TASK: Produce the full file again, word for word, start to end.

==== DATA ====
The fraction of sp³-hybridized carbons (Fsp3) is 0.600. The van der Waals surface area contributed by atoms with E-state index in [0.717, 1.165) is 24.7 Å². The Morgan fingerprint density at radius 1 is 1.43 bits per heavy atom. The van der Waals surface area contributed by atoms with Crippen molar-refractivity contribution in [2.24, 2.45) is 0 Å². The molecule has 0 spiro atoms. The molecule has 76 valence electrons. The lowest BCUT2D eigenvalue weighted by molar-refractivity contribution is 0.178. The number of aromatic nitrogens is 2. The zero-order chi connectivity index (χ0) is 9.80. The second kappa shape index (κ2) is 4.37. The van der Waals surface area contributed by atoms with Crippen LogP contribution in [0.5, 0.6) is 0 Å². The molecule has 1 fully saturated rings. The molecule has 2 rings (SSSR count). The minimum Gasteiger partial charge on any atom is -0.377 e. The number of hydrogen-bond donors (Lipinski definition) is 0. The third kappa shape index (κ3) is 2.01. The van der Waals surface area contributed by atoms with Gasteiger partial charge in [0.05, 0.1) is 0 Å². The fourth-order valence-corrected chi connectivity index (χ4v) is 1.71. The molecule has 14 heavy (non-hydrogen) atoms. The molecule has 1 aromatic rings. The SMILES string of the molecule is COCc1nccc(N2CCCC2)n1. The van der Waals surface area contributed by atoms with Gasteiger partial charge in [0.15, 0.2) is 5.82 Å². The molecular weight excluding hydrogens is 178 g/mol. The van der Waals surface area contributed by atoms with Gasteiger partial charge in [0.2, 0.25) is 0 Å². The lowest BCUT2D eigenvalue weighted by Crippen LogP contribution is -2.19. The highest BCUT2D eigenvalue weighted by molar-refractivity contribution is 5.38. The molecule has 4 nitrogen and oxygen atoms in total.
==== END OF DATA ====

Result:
The fraction of sp³-hybridized carbons (Fsp3) is 0.600. The van der Waals surface area contributed by atoms with E-state index in [0.717, 1.165) is 24.7 Å². The Morgan fingerprint density at radius 1 is 1.43 bits per heavy atom. The van der Waals surface area contributed by atoms with Crippen molar-refractivity contribution in [2.24, 2.45) is 0 Å². The molecule has 0 spiro atoms. The molecule has 76 valence electrons. The lowest BCUT2D eigenvalue weighted by molar-refractivity contribution is 0.178. The number of aromatic nitrogens is 2. The zero-order chi connectivity index (χ0) is 9.80. The second kappa shape index (κ2) is 4.37. The van der Waals surface area contributed by atoms with Crippen LogP contribution in [0.5, 0.6) is 0 Å². The molecule has 1 fully saturated rings. The molecule has 2 rings (SSSR count). The minimum Gasteiger partial charge on any atom is -0.377 e. The number of hydrogen-bond donors (Lipinski definition) is 0. The third kappa shape index (κ3) is 2.01. The van der Waals surface area contributed by atoms with Gasteiger partial charge in [0.05, 0.1) is 0 Å². The fourth-order valence-corrected chi connectivity index (χ4v) is 1.71. The molecule has 14 heavy (non-hydrogen) atoms. The molecule has 1 aromatic rings. The SMILES string of the molecule is COCc1nccc(N2CCCC2)n1. The van der Waals surface area contributed by atoms with Gasteiger partial charge in [0.15, 0.2) is 5.82 Å². The molecular weight excluding hydrogens is 178 g/mol. The van der Waals surface area contributed by atoms with Gasteiger partial charge in [0.2, 0.25) is 0 Å². The lowest BCUT2D eigenvalue weighted by Crippen LogP contribution is -2.19. The highest BCUT2D eigenvalue weighted by molar-refractivity contribution is 5.38. The molecule has 4 nitrogen and oxygen atoms in total.